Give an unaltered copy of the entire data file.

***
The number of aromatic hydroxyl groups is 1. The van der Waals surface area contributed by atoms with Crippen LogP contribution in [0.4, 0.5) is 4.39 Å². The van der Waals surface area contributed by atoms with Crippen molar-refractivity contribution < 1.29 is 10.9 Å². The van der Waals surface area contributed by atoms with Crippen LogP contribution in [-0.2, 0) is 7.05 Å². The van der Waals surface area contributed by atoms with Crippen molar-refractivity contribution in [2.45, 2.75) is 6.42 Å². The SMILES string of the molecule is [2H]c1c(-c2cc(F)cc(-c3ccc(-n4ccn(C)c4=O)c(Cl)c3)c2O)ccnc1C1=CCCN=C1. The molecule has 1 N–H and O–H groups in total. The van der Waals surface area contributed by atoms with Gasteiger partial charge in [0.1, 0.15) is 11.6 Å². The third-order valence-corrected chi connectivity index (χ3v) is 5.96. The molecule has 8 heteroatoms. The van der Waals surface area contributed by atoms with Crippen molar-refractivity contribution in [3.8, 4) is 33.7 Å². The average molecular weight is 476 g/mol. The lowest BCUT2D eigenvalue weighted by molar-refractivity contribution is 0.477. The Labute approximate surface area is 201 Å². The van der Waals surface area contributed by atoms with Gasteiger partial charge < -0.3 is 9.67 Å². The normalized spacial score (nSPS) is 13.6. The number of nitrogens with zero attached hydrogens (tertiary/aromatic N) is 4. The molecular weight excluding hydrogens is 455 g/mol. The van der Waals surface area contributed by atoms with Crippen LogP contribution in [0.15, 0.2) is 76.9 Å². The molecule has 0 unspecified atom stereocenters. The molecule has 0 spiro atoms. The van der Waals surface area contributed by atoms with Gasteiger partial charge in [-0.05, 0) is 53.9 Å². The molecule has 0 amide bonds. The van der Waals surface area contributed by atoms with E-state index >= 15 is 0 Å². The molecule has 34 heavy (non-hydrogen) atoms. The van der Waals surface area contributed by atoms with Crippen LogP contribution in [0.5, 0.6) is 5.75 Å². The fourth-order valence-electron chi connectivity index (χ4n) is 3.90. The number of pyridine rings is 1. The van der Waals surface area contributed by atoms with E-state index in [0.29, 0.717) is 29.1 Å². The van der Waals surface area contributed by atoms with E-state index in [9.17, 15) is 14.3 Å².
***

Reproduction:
The number of aromatic hydroxyl groups is 1. The van der Waals surface area contributed by atoms with Crippen LogP contribution in [0.4, 0.5) is 4.39 Å². The van der Waals surface area contributed by atoms with Crippen molar-refractivity contribution < 1.29 is 10.9 Å². The van der Waals surface area contributed by atoms with Crippen LogP contribution in [-0.2, 0) is 7.05 Å². The van der Waals surface area contributed by atoms with Crippen molar-refractivity contribution in [2.45, 2.75) is 6.42 Å². The SMILES string of the molecule is [2H]c1c(-c2cc(F)cc(-c3ccc(-n4ccn(C)c4=O)c(Cl)c3)c2O)ccnc1C1=CCCN=C1. The molecule has 1 N–H and O–H groups in total. The van der Waals surface area contributed by atoms with Gasteiger partial charge in [0.1, 0.15) is 11.6 Å². The third-order valence-corrected chi connectivity index (χ3v) is 5.96. The molecule has 8 heteroatoms. The van der Waals surface area contributed by atoms with Crippen molar-refractivity contribution in [3.8, 4) is 33.7 Å². The average molecular weight is 476 g/mol. The lowest BCUT2D eigenvalue weighted by molar-refractivity contribution is 0.477. The Labute approximate surface area is 201 Å². The van der Waals surface area contributed by atoms with Gasteiger partial charge < -0.3 is 9.67 Å². The normalized spacial score (nSPS) is 13.6. The number of nitrogens with zero attached hydrogens (tertiary/aromatic N) is 4. The molecular weight excluding hydrogens is 455 g/mol. The van der Waals surface area contributed by atoms with Crippen LogP contribution in [0.15, 0.2) is 76.9 Å². The molecule has 0 unspecified atom stereocenters. The molecule has 0 spiro atoms. The van der Waals surface area contributed by atoms with Gasteiger partial charge in [-0.05, 0) is 53.9 Å². The molecule has 0 amide bonds. The van der Waals surface area contributed by atoms with E-state index >= 15 is 0 Å². The molecule has 34 heavy (non-hydrogen) atoms. The van der Waals surface area contributed by atoms with Crippen LogP contribution in [0.5, 0.6) is 5.75 Å². The fourth-order valence-electron chi connectivity index (χ4n) is 3.90. The number of pyridine rings is 1. The van der Waals surface area contributed by atoms with E-state index in [0.29, 0.717) is 29.1 Å². The van der Waals surface area contributed by atoms with E-state index in [9.17, 15) is 14.3 Å².